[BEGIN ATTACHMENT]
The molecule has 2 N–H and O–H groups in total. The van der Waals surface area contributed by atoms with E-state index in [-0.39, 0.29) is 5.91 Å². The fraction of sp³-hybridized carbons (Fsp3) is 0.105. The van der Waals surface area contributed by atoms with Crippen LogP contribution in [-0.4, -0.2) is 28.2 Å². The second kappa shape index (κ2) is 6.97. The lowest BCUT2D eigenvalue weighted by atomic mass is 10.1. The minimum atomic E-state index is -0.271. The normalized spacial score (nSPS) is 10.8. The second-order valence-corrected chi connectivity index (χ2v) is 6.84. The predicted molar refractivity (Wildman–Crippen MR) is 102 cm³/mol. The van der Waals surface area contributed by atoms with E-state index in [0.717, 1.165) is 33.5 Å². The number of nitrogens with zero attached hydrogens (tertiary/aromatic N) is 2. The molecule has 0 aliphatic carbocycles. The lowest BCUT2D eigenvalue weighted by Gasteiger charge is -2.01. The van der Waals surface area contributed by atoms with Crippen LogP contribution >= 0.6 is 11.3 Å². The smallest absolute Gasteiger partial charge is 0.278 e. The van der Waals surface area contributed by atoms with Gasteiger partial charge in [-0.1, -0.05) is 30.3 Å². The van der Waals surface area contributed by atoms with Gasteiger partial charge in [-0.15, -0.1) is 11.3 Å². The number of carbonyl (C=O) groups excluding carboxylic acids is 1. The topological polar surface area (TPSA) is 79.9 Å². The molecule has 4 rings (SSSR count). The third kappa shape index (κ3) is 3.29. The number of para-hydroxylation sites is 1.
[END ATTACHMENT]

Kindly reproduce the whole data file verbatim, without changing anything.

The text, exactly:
The molecule has 2 N–H and O–H groups in total. The van der Waals surface area contributed by atoms with E-state index in [-0.39, 0.29) is 5.91 Å². The fraction of sp³-hybridized carbons (Fsp3) is 0.105. The van der Waals surface area contributed by atoms with Crippen LogP contribution in [-0.4, -0.2) is 28.2 Å². The second kappa shape index (κ2) is 6.97. The lowest BCUT2D eigenvalue weighted by atomic mass is 10.1. The minimum atomic E-state index is -0.271. The normalized spacial score (nSPS) is 10.8. The second-order valence-corrected chi connectivity index (χ2v) is 6.84. The predicted molar refractivity (Wildman–Crippen MR) is 102 cm³/mol. The van der Waals surface area contributed by atoms with E-state index in [0.717, 1.165) is 33.5 Å². The number of nitrogens with zero attached hydrogens (tertiary/aromatic N) is 2. The molecule has 0 aliphatic carbocycles. The lowest BCUT2D eigenvalue weighted by Gasteiger charge is -2.01. The van der Waals surface area contributed by atoms with Crippen LogP contribution >= 0.6 is 11.3 Å². The smallest absolute Gasteiger partial charge is 0.278 e. The van der Waals surface area contributed by atoms with Gasteiger partial charge in [-0.1, -0.05) is 30.3 Å². The van der Waals surface area contributed by atoms with Gasteiger partial charge in [-0.15, -0.1) is 11.3 Å². The number of carbonyl (C=O) groups excluding carboxylic acids is 1. The topological polar surface area (TPSA) is 79.9 Å². The molecule has 4 rings (SSSR count). The third kappa shape index (κ3) is 3.29. The number of para-hydroxylation sites is 1.